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Leukodystrophy: Abnormalities in the White Matter of the Brain

By HERWriter
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Leukodystrophy is a disease that involves the deterioration of white matter (myelin) in the brain. "Leuko-" means "white". "Dystrophy" refers to abnormal development.

The role of myelin is to insulate axons. An axon is part of a neuron (nerve cell). It transmits the brain's signals through the body.

When this process malfunctions, serious damage affecting the body in far-reaching ways is the result. This deterioration is called "dysmyelination".

The myelin sheath is the fatty covering for nerve fiber, which insulates the fiber. Dysmyelination hampers the healthy development of this sheath.

There are many types of leukodystrophy. Each of them stems from a genetic abnormality affecting one of the ten or more chemicals found in myelin.

Here is a summary of symptoms for some of these types.

Adrenoleukodystrophy (ALD) causes neurological decline, seizures, loss of muscle control (ataxia) and Addison's disease (impaired adrenal glands) as well as vision and hearing loss. Adrenomyelopathy is the adult form of ALD.

Alexander disease causes enlargement of the head (macrocephaly), excess fluid in the brain (hydrocephalus), seizures and dementia.

Canavan disease involves poor muscle tone, decreasing motor abilities, problems eating and mental retardation.

Cerebrotendinous xanthomatosis causes brittle bones that fracture easily as well as neurological abnormalities, ataxia and speech problems (dysarthria).

Childhood ataxia with central nervous system hypomyelination (CACH) is also known as vanishing white matter disease. Its hallmarks are neurological damage, ataxia and involuntary tightening of the muscles (spacisity).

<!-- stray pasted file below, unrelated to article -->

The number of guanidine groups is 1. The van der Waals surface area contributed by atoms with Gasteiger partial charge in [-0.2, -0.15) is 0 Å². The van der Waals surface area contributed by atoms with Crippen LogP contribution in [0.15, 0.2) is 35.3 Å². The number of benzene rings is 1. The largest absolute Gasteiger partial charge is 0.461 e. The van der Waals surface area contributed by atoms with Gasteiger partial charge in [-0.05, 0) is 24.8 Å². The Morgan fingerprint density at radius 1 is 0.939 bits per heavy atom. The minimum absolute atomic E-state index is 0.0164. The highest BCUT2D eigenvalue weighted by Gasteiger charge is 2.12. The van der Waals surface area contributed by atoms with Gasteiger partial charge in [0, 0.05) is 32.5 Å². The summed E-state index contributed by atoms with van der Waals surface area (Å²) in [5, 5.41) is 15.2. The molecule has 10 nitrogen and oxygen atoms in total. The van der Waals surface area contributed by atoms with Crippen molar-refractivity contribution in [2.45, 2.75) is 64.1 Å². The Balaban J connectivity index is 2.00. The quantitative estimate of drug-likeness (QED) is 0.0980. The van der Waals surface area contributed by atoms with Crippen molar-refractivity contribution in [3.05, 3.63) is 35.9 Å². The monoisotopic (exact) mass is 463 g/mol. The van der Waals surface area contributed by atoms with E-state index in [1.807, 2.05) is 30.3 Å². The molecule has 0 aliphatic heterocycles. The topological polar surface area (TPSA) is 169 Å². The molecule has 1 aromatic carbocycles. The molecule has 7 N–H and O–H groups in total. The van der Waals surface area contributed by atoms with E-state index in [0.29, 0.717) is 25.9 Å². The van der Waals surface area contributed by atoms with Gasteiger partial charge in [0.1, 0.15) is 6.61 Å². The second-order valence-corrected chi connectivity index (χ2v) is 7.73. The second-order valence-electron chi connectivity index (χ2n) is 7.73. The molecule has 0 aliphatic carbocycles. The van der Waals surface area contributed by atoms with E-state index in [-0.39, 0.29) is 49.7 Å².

Krabbé disease has symptoms similar to cerebral palsy. Metachromatic leukodystrophy involves dementia, muscle wasting, paralysis and vision loss.

Pelizaeus-Merzbacher disease affects mental and motor abilities. Refsum disease brings on neurological damage, and numbness, tingling and burning sensations in the extremities (peripheral neuropathy).

Most leukodystrophies are passed on genetically. Most appear in infancy or childhood though some emerge later in life.

The usual course is a gradual loss of the ability to speak, to eat and to walk. Muscle tone and movement, as well as vision and hearing, diminish. A child's behavior may become more immature as time goes on, as they lose ground both mentally and physically.

Treatment of symptoms will vary depending on the type of leukodystrophy. Possible treatments include education and medication, as well as occupational therapy, physical therapy and speech therapy. Programs are available that focus on nutrition and recreation.

Research into the possibility of bone marrow transplantation, and also the possibility of enzyme replacement for some types of leukodystrophy, is ongoing.


Metachromatic Leukodystrophy, MLD

What is Leukodystrophy?

NINDS Leukodystrophy Information Page

Langone Medical Center: Leukodystrophy

Visit Jody's website and blog at http://www.ncubator.ca and http://ncubator.ca/blogger

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We value and respect our HERWriters' experiences, but everyone is different. Many of our writers are speaking from personal experience, and what's worked for them may not work for you. Their articles are not a substitute for medical advice, although we hope you can gain knowledge from their insight.


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